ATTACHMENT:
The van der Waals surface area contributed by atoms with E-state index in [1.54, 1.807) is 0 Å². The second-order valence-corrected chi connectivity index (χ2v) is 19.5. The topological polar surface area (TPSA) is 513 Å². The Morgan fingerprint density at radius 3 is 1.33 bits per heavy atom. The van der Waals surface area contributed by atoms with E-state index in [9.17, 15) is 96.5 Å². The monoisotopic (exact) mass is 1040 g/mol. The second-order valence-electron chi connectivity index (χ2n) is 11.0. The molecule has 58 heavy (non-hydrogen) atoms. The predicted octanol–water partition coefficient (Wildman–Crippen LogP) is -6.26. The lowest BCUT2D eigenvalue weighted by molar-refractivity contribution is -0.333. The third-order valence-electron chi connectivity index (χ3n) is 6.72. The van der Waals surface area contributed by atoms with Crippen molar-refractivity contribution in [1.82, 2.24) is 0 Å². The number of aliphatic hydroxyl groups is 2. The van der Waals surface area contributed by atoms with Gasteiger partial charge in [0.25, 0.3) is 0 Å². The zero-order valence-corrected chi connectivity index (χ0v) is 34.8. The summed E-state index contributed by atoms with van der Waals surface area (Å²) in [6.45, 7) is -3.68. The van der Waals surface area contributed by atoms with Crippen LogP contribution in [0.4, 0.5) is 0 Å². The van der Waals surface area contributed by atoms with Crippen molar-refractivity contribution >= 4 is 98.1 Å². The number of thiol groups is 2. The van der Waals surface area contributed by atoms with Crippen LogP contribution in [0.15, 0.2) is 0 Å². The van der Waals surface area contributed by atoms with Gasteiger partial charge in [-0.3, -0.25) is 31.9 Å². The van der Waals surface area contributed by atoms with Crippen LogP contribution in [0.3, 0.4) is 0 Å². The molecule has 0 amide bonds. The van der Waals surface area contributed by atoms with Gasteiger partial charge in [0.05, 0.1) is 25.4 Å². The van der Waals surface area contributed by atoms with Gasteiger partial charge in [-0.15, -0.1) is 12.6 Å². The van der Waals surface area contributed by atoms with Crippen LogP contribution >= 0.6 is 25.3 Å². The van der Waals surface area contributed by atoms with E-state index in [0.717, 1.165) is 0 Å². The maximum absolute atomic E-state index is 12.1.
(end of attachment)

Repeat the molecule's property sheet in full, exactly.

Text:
The van der Waals surface area contributed by atoms with E-state index in [1.54, 1.807) is 0 Å². The second-order valence-corrected chi connectivity index (χ2v) is 19.5. The topological polar surface area (TPSA) is 513 Å². The Morgan fingerprint density at radius 3 is 1.33 bits per heavy atom. The van der Waals surface area contributed by atoms with E-state index in [9.17, 15) is 96.5 Å². The monoisotopic (exact) mass is 1040 g/mol. The second-order valence-electron chi connectivity index (χ2n) is 11.0. The molecule has 58 heavy (non-hydrogen) atoms. The predicted octanol–water partition coefficient (Wildman–Crippen LogP) is -6.26. The lowest BCUT2D eigenvalue weighted by molar-refractivity contribution is -0.333. The third-order valence-electron chi connectivity index (χ3n) is 6.72. The van der Waals surface area contributed by atoms with Crippen molar-refractivity contribution in [1.82, 2.24) is 0 Å². The number of aliphatic hydroxyl groups is 2. The van der Waals surface area contributed by atoms with Gasteiger partial charge in [0.25, 0.3) is 0 Å². The zero-order valence-corrected chi connectivity index (χ0v) is 34.8. The summed E-state index contributed by atoms with van der Waals surface area (Å²) in [6.45, 7) is -3.68. The van der Waals surface area contributed by atoms with Crippen LogP contribution in [0.4, 0.5) is 0 Å². The van der Waals surface area contributed by atoms with Crippen molar-refractivity contribution >= 4 is 98.1 Å². The number of thiol groups is 2. The van der Waals surface area contributed by atoms with Crippen LogP contribution in [0.15, 0.2) is 0 Å². The van der Waals surface area contributed by atoms with Gasteiger partial charge in [-0.3, -0.25) is 31.9 Å². The van der Waals surface area contributed by atoms with Crippen LogP contribution in [0.3, 0.4) is 0 Å². The molecule has 0 amide bonds. The van der Waals surface area contributed by atoms with Gasteiger partial charge in [0.05, 0.1) is 25.4 Å². The van der Waals surface area contributed by atoms with Gasteiger partial charge in [-0.15, -0.1) is 12.6 Å². The van der Waals surface area contributed by atoms with Crippen LogP contribution >= 0.6 is 25.3 Å². The van der Waals surface area contributed by atoms with E-state index in [0.717, 1.165) is 0 Å². The maximum absolute atomic E-state index is 12.1.